Makey Makey, Take 2

This is the second post in a series about the use of the Makey Makey for faculty professional development in technology, design, and creativity.

As I described in my last post, the first incarnation of my Makey Makey project, was a relatively inelegant “instrument” I hacked together using some fruit, kitchen utensils, and a Google Coder project. I left the project out in our faculty lounge for a few days, in the hopes of garnering some interest in attending our first “play day” coming up next month. The project seemed somewhat of a success, since I observed several instances of tones, laughter, and what I interpreted as “contemplative silence” emanating from the lounge while the project was up. A few folks even emailed me either thanks or excited exclamations of “that’s cool!” Thus, at least in terms of garnering attention from my colleagues, the Makey Makey project was turning some heads, and encouraging some play. The project seemed also to inspire a little bit curiosity with regards to electrical circuitry, mostly around how people did not get “shocked” when holding the electrical leads. Some people also began experimenting with different conductive materials, swapping out spoons to pencils or other fruit.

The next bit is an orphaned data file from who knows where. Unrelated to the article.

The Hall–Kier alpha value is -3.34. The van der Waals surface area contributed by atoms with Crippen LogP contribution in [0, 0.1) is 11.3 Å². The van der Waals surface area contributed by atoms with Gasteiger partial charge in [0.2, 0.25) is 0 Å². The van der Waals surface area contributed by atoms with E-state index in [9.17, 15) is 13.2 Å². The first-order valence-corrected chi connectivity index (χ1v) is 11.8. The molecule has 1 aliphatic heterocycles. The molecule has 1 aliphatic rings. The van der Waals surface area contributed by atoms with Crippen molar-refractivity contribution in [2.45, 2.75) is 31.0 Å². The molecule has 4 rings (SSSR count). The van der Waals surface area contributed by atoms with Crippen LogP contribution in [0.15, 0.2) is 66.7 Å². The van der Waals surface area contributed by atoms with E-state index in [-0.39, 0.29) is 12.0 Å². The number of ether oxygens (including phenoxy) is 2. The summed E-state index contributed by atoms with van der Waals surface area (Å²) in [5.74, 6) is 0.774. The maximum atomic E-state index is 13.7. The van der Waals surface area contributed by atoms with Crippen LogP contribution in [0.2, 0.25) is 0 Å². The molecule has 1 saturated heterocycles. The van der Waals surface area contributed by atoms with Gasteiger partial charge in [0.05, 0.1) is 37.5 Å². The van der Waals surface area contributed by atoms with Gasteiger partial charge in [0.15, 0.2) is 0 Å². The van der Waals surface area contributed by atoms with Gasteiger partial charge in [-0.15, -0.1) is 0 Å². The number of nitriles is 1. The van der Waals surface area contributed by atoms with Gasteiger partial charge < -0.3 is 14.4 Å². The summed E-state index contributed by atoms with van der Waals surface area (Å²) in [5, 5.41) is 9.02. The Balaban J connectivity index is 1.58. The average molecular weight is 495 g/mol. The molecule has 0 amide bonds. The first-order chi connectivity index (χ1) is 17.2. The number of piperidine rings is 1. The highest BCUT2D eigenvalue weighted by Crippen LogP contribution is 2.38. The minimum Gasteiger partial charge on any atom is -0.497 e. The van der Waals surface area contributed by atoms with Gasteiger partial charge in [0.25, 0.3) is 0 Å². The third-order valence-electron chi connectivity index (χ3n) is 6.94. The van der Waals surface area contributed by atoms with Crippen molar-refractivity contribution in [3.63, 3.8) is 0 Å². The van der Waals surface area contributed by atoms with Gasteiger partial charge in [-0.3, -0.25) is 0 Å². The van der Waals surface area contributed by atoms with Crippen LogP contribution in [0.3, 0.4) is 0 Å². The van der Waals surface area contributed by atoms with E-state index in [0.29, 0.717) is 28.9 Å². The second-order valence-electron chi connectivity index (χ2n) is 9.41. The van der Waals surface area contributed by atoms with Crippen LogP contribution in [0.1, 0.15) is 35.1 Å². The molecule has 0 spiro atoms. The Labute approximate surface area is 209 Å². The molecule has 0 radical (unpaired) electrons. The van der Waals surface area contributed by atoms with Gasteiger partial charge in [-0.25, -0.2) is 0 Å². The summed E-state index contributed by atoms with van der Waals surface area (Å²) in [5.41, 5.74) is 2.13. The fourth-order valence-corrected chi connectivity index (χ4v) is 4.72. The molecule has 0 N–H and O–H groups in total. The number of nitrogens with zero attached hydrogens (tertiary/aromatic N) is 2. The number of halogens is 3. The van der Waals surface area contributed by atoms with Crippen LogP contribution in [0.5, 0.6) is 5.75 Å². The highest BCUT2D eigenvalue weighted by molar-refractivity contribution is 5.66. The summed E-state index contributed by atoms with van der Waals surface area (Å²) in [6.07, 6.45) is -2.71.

For Phase 2, I decided to up the sophistication of the project, creating a conductive “board” to replace the dangling fruit and wires, and rather than using simple tones on the C major scale, to embed some free loops from GarageBand. The browser I’d be using to display the project is Google Chrome, which can read and play .mp3 files. This created a minor obstacle, because GarageBand loops come in a completely different file format. To work around this, I added each loop to a separate GarageBand project, and then exported each project in .mp3 format. Problem solved. I then found some copyright-free images online (thanks Wikipedia!) to match the GarageBand loops I used. After a couple of more tweaks to the user interface, I had a web page that looked like this:

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For the board, I used the underside of a printer paper box, aluminum foil, scotch tape, and an exacto knife to carve out and affix some conductive “pads.” For each of the five pads, I used a wide strip of foil, stretching from the bottom of each pad to the top of the “board,” where I could easily attach the leads from the Makey Makey. For the ground lead, I made an aluminum foil strip at the bottom of the board.

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I then uploaded the site to the computer in the faculty lounge, and left a little flier of instructions, with a small plug for our “play day” in June. Fingers crossed that this iteration will pick up where the last one left off…

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